How to maintain a motorcycle chain

How to maintain a motorcycle chain

Do you take good care of your chain, or know how to maintain your motorcycle chain to a long happy life?

Although the chain is one of the most import parts of most motorcycles, as it drives the power from the engine to the wheel, it is also one of the ones that are more prone to wear and tear by being exposed to the elements, and yet, a lot of us don’t take care of them with the respect they deserve.

Let us admit it, it is understandable. We keep an eye out for strange sounds or feedbacks from the engine, but other than that, its gas and we are good to go for thousands of miles.

The suspension, if it's not leaking or seizing up, its perfect. A lot of us - myself included - even forget to do the scheduled maintenance on their suspension until its waaaaaaaaaaaay overdue.

The same could be said for the tires, that until the day they either pop or scare the hell out of us, will run until they are paper thin.

And that leads us to the chain. Although they require more care than any other part on a bike, they don’t bother us much.

If they produce sound, it's usually very gradual, so we only acknowledge it when its already seriously problematic, and if they start to seize up or jump around, again we already have problems.

There is not a lot of feedback from the chain to a large number of riders, so it becomes easy to forget about its maintenance.

And yet, we shouldn’t! The chain is what keeps us running, and a well-maintained chain will not only last longer but allow us to take the most power out of our engine.

On the other hand, a poorly maintained chain can at the limit break on you.

Now, you might be “lucky" and the chain may slide out of the bike leaving you without power but with an “operating” motorcycle, or you might be unlucky, and the chain may jam on one of the sprockets making you go from whatever speed you are going to 0 in a split second, or just slap around the bike on its way out, slicing everything it touches like a metal whip.

So what can and should we do to prevent that?

Inspect it, know it, stretch it, clean it, and lube it.

Inspecting is simple, although dirty work, as everything will be when working on the chain.

Wearing gloves is a big plus here!

Grab your chain and move it side to side on the rear sprocket, spin the wheel a bit, do it again until you run over all the links.

This will allow you to touch the links, which will let you see if there is anything loose or broken and if there is side to side play on the sprocket - a worn out sprocket may also produce side to side play on the chain - while also forcing you to look at the links, producing a general visual inspection.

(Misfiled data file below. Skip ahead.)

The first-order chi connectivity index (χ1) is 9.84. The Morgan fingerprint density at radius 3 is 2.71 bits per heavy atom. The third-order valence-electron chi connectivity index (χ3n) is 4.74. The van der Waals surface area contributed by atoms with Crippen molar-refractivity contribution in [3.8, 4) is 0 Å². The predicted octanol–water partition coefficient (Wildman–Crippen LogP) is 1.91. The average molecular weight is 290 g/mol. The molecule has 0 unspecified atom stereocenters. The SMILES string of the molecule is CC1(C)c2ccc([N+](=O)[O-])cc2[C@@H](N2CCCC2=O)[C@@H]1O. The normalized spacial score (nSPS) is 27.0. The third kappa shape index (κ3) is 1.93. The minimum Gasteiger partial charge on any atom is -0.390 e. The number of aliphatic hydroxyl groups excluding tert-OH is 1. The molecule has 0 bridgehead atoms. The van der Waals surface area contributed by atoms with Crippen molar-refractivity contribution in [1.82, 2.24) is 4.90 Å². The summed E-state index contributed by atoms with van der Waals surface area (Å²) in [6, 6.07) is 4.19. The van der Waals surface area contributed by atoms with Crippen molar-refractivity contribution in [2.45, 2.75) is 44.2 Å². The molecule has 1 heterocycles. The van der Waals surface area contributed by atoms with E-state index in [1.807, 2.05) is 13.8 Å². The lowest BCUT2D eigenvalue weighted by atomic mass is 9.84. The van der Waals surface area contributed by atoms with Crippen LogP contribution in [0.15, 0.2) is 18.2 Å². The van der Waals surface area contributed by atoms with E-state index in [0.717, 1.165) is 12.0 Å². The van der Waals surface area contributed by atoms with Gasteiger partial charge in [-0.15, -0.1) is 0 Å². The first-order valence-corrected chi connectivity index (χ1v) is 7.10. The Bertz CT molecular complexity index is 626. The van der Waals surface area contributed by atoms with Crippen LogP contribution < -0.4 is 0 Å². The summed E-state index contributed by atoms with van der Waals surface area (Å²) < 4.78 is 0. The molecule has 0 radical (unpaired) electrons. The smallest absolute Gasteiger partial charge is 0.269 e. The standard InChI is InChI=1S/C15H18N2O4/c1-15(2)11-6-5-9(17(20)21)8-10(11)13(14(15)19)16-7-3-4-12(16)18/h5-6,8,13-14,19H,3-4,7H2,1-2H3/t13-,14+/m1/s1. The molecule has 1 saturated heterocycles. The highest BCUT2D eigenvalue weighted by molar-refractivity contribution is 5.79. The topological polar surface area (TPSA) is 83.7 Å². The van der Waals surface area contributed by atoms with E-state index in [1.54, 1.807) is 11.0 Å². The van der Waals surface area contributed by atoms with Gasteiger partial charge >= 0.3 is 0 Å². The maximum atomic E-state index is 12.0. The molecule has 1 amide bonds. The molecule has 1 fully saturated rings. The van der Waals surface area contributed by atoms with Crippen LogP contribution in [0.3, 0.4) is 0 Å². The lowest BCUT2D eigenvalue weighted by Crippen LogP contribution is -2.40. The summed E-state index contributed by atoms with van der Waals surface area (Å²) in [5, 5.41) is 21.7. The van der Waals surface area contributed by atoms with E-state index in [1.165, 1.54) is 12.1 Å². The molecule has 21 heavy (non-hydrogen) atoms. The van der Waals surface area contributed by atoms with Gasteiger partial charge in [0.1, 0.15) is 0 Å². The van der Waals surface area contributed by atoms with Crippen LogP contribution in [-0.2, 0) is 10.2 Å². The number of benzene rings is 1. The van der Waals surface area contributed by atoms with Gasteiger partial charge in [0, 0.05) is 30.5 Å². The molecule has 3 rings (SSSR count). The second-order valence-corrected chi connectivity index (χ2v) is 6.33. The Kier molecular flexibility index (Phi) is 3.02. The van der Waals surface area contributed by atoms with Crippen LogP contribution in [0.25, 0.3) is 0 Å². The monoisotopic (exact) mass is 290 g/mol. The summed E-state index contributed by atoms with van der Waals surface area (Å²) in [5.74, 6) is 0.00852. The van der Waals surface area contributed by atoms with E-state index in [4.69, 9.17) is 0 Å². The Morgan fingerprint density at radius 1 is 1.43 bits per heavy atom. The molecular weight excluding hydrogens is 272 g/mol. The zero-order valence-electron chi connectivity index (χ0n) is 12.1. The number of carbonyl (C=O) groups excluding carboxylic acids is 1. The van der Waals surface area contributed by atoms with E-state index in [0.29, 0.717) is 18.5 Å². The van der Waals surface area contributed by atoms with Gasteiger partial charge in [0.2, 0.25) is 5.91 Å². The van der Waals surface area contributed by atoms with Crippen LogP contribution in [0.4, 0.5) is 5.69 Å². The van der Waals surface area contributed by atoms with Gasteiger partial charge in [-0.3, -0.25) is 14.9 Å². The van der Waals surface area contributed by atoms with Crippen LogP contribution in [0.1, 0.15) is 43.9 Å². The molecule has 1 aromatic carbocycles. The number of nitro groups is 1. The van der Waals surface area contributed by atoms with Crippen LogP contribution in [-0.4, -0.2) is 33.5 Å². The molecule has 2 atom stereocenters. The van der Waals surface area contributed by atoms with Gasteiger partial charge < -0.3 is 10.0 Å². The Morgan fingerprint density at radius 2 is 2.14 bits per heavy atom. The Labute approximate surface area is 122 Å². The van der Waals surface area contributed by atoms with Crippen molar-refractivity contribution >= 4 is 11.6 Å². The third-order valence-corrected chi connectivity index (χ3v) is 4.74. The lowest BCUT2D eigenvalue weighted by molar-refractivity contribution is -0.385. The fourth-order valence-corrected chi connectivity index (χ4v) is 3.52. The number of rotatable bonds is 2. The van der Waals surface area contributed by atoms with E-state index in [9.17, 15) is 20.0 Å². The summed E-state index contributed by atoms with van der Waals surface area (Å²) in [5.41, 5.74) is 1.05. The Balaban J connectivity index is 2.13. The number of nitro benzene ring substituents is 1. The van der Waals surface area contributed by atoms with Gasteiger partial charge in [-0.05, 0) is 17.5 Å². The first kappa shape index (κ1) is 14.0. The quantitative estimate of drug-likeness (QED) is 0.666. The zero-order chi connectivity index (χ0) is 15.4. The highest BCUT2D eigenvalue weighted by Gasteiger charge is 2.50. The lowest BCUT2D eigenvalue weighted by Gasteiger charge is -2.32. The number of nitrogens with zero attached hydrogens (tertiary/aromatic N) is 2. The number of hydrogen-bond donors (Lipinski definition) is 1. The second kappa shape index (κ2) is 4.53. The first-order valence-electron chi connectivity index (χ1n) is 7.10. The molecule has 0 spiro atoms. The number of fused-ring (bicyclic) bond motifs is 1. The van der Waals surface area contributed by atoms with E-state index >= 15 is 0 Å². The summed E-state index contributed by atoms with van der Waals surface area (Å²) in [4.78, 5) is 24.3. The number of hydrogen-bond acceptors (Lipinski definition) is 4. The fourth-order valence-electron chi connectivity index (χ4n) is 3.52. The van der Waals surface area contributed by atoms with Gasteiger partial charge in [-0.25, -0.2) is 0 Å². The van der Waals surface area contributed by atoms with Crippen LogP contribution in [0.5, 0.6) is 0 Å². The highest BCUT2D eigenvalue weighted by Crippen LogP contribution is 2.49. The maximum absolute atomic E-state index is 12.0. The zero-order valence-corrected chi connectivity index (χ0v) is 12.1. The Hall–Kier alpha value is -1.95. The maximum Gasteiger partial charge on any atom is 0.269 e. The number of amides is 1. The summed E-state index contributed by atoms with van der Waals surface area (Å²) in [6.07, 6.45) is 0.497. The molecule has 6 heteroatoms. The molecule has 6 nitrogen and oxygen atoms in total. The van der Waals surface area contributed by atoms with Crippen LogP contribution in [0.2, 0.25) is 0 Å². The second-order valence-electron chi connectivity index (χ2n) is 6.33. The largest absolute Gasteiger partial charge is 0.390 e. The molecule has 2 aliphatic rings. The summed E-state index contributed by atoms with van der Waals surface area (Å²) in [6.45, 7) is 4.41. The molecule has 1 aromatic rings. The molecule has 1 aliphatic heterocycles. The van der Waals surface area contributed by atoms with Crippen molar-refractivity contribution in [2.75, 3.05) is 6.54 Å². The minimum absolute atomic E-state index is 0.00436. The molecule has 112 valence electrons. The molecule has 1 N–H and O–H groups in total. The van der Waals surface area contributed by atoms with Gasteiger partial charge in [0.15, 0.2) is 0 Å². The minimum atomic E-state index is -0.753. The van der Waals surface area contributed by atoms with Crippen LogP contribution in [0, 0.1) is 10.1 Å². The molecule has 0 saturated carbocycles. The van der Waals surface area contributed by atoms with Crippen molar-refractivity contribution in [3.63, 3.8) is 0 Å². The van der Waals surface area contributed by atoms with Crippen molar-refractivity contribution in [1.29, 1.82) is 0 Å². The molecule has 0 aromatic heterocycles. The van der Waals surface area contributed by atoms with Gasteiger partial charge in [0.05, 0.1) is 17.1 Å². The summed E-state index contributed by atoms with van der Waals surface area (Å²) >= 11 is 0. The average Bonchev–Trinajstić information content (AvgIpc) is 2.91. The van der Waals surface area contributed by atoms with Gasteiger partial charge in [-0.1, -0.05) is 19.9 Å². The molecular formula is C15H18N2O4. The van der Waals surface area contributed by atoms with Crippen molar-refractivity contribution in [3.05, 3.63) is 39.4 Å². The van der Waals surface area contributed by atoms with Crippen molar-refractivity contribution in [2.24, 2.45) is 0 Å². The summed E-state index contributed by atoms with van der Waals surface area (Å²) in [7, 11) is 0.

No need to be doing this every week, but if you inspect your chain once a month under heavy use, or every couple of months if you only ride a couple of miles every other weekend, you will be golden.

If you are going on a big trip, do it before you start, even if you had done it a couple of weeks prior.

Also important is to know your chain. Are you rocking o-rings, x-rings, w-rings, or no rings at all?

Different chains for different uses, and with different maintenance needs, but yet they all require our attention.

Adjusting our chains is key for safety and performance, and it should be checked regularly.

All bike will have specific measurements of slack - how much the chain should go up and down as you push it with your finger - but if you keep yours between one inch and one inch and three eights, you will be on average.

This measurement should always be taken with you sitting on the bike and all the weight you will be carrying. If that implies a pillion and loaded bags, well, then that is all the weight you will have to put on the bike to adjust your slack.

This means that you will have to suit up and ask a third person for help. However, just once!

After the slack is adjusted, just dismount, remove all the weight from the bike, and measure the slack.

It will be an insane number, but that will be your “unloaded slack”.

If you always look for the "unloaded slack" when inspecting by yourself, you know that once you pack up and hit the road, your “loaded slack” will be perfect.

Unsealed chains tend to require more cleaning than the ones with o-rings, so keep that in mind, but for one with o-rings, if you clean it once a month and keep it lubed, you will be more than ok.

Always a good time for that is when washing our bikes. Remember, a clean bike is a healthy bike! But more on that on another blog post.

For an unsealed chain, a hard brush and some soap or a dedicated chain cleaner will do the trick, as for an o-ringed chain, a soft brush will be required not too damaged the rings. Warm water is highly advisable!

Once cleaned is time to lube it.

Although most of us tend to spin the rear wheel while we spray lube to the outside of the tire, that is not totally correct.

As the chain spins, the centrifugal force is pushing the lube out of the chain, so when you lube the outside, you are not allowing for any lube to go to the inside of the chain.

If on the other hand, you lube the inside of the chain as it spins, all the lube will be forced to travel the entire width of the chain before physics spells it out.

This will allow for total lubrication, which will make your chain last longer and perform better.

Doing this every two fuel tanks will allow you to ride with a very well lubed chain.

However, if its raining or you are doing off-road, lubing it every time you fuel up will be the way to go.

As a note, we advise the use of the correct lube.

Nowadays you will find everything from lubes for the rain to lubes dedicated to adventure riding, so there is no excuse to use the wrong one.

A properly maintained chain is a happy chain, and that will always make you a happier rider.

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